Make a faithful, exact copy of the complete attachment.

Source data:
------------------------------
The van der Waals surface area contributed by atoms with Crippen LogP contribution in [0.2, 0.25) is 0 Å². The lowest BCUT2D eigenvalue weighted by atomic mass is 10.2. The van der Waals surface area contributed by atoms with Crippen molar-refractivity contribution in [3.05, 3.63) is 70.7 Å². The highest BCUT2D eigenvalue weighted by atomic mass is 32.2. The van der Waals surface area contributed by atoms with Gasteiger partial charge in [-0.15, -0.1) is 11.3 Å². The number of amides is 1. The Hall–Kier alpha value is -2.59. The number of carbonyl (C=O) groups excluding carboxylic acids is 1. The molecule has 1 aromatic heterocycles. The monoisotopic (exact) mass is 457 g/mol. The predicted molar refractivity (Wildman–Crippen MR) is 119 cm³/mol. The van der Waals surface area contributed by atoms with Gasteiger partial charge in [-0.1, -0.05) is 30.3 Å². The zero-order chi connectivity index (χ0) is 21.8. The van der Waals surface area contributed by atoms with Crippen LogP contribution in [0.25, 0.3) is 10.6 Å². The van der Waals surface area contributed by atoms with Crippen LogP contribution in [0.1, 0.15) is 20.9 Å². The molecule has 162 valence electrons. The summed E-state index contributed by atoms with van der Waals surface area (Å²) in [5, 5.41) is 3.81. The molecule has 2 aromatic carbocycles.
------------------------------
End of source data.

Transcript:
The van der Waals surface area contributed by atoms with Crippen LogP contribution in [0.2, 0.25) is 0 Å². The lowest BCUT2D eigenvalue weighted by atomic mass is 10.2. The van der Waals surface area contributed by atoms with Crippen molar-refractivity contribution in [3.05, 3.63) is 70.7 Å². The highest BCUT2D eigenvalue weighted by atomic mass is 32.2. The van der Waals surface area contributed by atoms with Gasteiger partial charge in [-0.15, -0.1) is 11.3 Å². The number of amides is 1. The Hall–Kier alpha value is -2.59. The number of carbonyl (C=O) groups excluding carboxylic acids is 1. The molecule has 1 aromatic heterocycles. The monoisotopic (exact) mass is 457 g/mol. The predicted molar refractivity (Wildman–Crippen MR) is 119 cm³/mol. The van der Waals surface area contributed by atoms with Gasteiger partial charge in [-0.1, -0.05) is 30.3 Å². The zero-order chi connectivity index (χ0) is 21.8. The van der Waals surface area contributed by atoms with Crippen LogP contribution in [0.25, 0.3) is 10.6 Å². The van der Waals surface area contributed by atoms with Crippen LogP contribution in [0.1, 0.15) is 20.9 Å². The molecule has 162 valence electrons. The summed E-state index contributed by atoms with van der Waals surface area (Å²) in [5, 5.41) is 3.81. The molecule has 2 aromatic carbocycles.